Advertising: Google, unsurprisingly, has come out on the side of “science” in the “art vs. science” debate currently making its way through the advertising industry. The company, which of course has an enormous stake in seeing tech continue to flourish, says that networks and other automated tools can help the creatives who are actually designing the banner ads and other ads that get displayed.
Yahoo continues to roll out new online advertising products, in this case new products that factor in behavioral targeting, delivering ads based in part on where someone has just been online.
Microsoft has convened an advisory panel consisting of many of the biggest of the existing media companies to help it develop it’s new ad-management tool PubCenter.
Email newsletters, while hardly sexy or cutting edge in terms of technology, can still be big providers of ad revenue.
Social Media: Forrester’s latest technographics report shows that B2B buyers are into social media, whether as creators, consumers or at one of the other levels of activity, both in their personal and professional lives.
The fact that Forrester’s Jeremiah Owyang is among the top results for a Google search of “jeremiah” points, according to Andy Sernovitz, to just how powerful a tool blogging can be when engaging in search engine marketing.
Todd Defren has a list of tips for social media marketers looking to engage the audience on customer review sites. As I say in the comments to his post, this is a useful reminder in an area that too often gets overlooked in the general social media space until a controversy of some sort emerges.
Media: Americans are watching more TV programming than ever. It’s just that much of that viewing is happening on computers or mobile devices and not on an actual TV.
Mobile: Twiter support has been returned to Canadian users of Bell Mobility, but it’s going to cost customers to get and receive those tweets via SMS.
Despite some problems that are primarily rooted in the substance of some of the scenes and characters, I did quite enjoy Nick and Norah’s Infinite Playlist, starring Michael Cera and Kat Dennings.
The movie tells the story primarily of Nick (Cera) and how he’s getting over being dumped by his girlfriend Tris. Nick is a sensitive guy who’s into indie music, something that leads him to make Tris all sorts of mix CDs, even now that they’ve broken up. But the promise of a uber-hip band playing a secret gig in New York City gets him out of his funk, at least a little bit.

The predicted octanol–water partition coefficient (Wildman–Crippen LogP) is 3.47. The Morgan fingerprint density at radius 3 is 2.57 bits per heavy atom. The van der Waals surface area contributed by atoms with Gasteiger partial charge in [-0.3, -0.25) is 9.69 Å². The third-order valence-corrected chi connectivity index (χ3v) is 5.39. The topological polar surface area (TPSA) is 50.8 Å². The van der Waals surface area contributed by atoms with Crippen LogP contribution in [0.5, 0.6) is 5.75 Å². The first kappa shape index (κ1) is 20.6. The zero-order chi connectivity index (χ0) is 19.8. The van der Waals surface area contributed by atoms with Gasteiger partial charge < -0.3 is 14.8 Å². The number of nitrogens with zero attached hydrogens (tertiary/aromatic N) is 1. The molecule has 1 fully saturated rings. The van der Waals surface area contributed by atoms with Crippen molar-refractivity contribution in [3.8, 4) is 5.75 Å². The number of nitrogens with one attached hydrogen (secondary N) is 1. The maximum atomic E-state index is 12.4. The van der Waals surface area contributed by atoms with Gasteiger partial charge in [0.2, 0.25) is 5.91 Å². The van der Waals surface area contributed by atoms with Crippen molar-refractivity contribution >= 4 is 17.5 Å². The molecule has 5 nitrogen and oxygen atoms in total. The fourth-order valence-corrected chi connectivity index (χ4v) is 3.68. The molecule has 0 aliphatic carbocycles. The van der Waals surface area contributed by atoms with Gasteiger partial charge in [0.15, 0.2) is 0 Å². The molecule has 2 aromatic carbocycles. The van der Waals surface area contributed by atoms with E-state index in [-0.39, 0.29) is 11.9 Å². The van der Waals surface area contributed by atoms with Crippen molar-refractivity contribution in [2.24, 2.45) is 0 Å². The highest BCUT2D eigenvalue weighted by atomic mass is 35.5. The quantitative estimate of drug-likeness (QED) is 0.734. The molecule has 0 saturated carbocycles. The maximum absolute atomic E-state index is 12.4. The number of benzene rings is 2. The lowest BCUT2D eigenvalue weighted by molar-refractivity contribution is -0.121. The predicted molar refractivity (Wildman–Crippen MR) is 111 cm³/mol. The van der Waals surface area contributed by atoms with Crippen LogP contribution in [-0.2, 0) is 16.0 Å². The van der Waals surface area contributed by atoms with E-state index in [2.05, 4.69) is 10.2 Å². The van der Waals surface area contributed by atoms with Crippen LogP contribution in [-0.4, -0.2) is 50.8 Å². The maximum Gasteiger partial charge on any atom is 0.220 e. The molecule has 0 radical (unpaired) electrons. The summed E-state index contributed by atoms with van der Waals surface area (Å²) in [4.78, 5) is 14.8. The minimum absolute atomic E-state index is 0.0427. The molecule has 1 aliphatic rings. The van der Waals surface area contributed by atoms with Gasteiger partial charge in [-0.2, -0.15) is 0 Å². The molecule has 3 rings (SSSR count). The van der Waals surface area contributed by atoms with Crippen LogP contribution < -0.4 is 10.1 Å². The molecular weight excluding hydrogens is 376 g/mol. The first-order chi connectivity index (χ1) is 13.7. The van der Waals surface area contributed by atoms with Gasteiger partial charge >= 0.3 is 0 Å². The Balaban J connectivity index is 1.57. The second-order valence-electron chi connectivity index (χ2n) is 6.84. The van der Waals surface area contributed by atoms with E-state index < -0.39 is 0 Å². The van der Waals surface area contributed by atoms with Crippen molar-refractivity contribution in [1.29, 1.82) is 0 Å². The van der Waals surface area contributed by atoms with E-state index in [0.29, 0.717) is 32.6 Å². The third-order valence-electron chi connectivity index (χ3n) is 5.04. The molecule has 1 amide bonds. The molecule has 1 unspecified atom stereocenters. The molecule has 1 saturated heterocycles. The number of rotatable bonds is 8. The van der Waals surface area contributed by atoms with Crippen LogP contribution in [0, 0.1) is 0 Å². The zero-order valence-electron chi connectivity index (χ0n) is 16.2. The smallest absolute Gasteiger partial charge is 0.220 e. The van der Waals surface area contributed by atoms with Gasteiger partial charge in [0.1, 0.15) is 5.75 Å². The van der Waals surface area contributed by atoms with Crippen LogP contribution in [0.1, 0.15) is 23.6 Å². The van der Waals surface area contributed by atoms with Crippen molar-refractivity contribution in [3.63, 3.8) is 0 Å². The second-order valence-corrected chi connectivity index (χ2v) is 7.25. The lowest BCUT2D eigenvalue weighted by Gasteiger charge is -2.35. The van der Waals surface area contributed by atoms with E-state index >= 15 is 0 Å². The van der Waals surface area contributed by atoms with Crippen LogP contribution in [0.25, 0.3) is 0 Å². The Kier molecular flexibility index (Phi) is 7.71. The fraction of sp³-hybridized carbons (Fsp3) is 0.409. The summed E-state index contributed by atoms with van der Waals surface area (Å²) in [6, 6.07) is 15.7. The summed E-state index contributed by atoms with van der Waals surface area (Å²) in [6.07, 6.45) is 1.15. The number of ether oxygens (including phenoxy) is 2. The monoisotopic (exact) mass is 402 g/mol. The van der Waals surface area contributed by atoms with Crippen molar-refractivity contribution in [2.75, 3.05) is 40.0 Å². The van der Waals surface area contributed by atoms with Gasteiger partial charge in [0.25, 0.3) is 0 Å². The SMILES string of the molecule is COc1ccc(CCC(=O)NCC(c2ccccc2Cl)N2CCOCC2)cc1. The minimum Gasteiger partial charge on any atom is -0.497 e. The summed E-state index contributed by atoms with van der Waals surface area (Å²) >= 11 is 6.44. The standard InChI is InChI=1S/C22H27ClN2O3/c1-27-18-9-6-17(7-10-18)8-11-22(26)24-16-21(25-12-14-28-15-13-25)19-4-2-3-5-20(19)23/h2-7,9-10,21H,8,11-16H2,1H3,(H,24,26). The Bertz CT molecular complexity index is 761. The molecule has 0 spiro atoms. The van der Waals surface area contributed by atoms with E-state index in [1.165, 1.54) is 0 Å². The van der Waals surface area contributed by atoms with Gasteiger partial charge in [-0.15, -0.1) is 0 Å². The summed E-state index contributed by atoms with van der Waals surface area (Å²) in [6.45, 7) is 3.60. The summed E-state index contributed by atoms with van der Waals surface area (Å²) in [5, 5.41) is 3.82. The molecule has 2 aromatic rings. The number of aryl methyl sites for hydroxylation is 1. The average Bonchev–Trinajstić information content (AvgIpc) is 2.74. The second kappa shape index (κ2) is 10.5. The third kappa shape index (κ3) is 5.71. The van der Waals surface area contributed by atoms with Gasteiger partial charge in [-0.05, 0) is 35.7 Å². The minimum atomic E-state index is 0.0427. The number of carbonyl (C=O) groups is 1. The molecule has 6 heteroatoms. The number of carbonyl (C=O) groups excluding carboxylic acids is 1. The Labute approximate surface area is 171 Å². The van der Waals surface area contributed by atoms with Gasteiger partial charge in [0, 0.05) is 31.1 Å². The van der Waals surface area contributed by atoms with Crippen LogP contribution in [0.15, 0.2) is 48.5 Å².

It’s there that he has an interesting run-in with Norah. She knows Tris from school and, in order to avoid an embarassing situation she unknowingly picks Nick from the crowd to pretend to be her boyfriend.
The two then embark with Nick’s bandmates to find where this band will be playing, with awkward situations all along the way.
Where the story winds up won’t be all that surprising but the loose, do-it-yourself nature that permeates the film keeps things fresh and interesting and by and large enjoyable.
The main problem with the movie is that the situations it puts high school seniors in are, well, just awful. Everyone aside from the main characters is either:
- Drunk throughout the entire film
And even the two leads, along with the rest of the characters, are extremely over-sexualized. Nick’s gay bandmates spend the entire movie driving around with some guy who they picked up in a bar. The ex-girlfriend is all about sex, using it to try and lure Nick back to her in order to not so much win him back but show up Norah, who Nick is obviously beginning to like and who obviously likes him. Norah’s best friend is apparently a constantly drunk slut who Norah has to mother through one night of bar-hopping after another.
So if you’re a fan of conservative values among teens the movie is probably going to rub you the wrong way. It’s a good flick and worth seeing for the dialogue and music, but these things are really problematic and have the potential to eat into your enjoyment of the film.